The Batch Record Review (BRR) is an examination of the batch records that is independent of their creation and takes place at the end of the production process. It is an important prerequisite for the release of the finished medicinal product and the issuing of a certificate by the qualified person.
The term ‘Batch Record Review’ is not anchored in the regulations, but the obligation to review batch documentation is.
The responsibilities are located in both manufacturing and quality control. The implementation of the BRR and the responsibilities should be described in detail in an SOP.
The batch documentation is the focus of a BRR. However, peripheral documents can also be used, e.g. relating to deviations, changes or other quality systems.
A checklist is recommended for conducting a BRR. An example is presented. (Nicole Kordek, PhD)
Product Quality Reviews (PQR) for Europe and Annual Product Reviews (APR) for the United States are tools that play an important role in the assessment of processes and process environments, and of the product. With its cross-system assessment, the PQR in particular provides information that can help improve the quality management system and its elements, such as change control, OOS and CAPA.
For the PQR and APR, the product-specific data is compiled and assessed. This information is available in various systems, for example LIMS or ERP systems. In the PQR, the current regulatory status is reviewed with a view to demonstrating the conformity of the products with their marketing authorisation (regulatory compliance). Where necessary, changes must be initiated. Measures set out in the current review are examined in the subsequent review to ensure that they have been implemented and are effective.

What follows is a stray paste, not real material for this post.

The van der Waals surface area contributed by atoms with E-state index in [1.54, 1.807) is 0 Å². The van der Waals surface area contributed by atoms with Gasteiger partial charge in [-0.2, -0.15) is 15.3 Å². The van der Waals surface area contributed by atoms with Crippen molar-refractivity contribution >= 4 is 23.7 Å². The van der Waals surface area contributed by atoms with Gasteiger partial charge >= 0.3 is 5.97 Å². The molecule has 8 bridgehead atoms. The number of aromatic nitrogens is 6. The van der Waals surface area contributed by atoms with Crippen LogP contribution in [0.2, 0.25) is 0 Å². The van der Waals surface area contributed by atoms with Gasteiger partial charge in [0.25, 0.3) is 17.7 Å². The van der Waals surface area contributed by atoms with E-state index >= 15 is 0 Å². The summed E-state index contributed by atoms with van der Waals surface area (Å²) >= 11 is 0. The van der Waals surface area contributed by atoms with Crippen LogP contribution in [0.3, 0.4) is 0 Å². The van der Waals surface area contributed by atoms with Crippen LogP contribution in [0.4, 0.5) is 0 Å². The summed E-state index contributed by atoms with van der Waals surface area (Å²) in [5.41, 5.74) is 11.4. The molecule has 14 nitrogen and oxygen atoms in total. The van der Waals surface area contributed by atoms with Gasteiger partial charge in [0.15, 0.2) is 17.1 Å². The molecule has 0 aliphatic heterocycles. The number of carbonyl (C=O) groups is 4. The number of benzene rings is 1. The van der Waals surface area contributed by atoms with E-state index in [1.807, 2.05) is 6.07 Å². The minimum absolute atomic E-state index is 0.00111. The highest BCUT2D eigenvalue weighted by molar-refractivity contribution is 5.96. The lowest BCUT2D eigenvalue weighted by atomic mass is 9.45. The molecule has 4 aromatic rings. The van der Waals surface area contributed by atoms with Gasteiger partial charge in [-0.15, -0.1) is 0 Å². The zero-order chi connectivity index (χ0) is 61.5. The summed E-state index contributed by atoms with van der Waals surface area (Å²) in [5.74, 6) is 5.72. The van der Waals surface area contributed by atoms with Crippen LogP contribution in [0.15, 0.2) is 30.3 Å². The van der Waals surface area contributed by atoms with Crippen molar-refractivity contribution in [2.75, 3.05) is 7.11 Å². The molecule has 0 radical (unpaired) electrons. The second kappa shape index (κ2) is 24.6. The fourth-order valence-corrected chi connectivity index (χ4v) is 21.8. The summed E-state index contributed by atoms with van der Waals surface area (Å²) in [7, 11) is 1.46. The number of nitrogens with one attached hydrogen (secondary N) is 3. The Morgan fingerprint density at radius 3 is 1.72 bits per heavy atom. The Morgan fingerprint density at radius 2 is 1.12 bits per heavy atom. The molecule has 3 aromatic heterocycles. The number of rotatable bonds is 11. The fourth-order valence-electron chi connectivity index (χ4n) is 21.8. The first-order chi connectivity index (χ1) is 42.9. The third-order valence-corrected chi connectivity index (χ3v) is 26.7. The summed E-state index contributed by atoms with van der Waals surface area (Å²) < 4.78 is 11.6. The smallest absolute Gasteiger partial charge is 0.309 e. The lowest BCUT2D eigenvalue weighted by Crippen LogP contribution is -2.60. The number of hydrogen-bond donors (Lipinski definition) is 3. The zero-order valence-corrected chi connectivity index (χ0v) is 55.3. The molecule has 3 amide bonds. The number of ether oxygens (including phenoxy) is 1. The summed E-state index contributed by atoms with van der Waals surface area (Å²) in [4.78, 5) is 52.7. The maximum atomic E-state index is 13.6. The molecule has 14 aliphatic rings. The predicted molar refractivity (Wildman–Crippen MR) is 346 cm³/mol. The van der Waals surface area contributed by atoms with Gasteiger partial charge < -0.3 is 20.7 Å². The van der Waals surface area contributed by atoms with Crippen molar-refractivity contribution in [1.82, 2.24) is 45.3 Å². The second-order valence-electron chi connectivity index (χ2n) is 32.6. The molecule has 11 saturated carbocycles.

In terms of organisation, the reviews can be both centralised (compilation and assessment of all data) and decentralised. If preparation is decentralised, the data from analytics (e.g. release analytics, supplier assessed, certificates of analysis, in-process control) and production (e.g. yields, qualification, deviations) are collected and evaluated in the areas in which they occur and assessed by a central unit (quality assurance, qualified person).
The process validation status (OPV for the PQR or CPV for the APR) is reviewed.
In the case of contract manufacturing or testing, responsibilities for preparation of the review must be agreed by contract.
When preparing the review, it is important to ensure that it is clear, coherent, and comprehensible. The most important results should be briefly summarised. An assessment of the data constitutes the main body of the PQR, while the data itself is preferably gathered in an annex to ensure overall clarity.
An SOP for the APR/PQR should govern the structure, content, implementation, and responsibilities for the review. Templates with a fixed structure can facilitate the preparation of reviews and at the same time improve comparability. (Christian Gausepohl, PhD)
Endotoxins are lipopolysaccharides from the outer membrane of the cell wall of Gram-negative bacteria. They can cause fever and other adverse physiological reactions in humans and must therefore not be present in parenterals.
Chapter 2.6.14 of the European Pharmacopoeia describes tests for the detection of bacterial endotoxins, which are presented in their methodological implementations. Validation of the gel-clot test with the test for inhibition and enhancement is discussed in detail. More recent developments in the field of endotoxin detection, such as the test with recombinant factor C and the monocyte activation test, are briefly outlined. The elimination of interference factors and the phenomenon of masking and low endotoxin recovery are also addressed.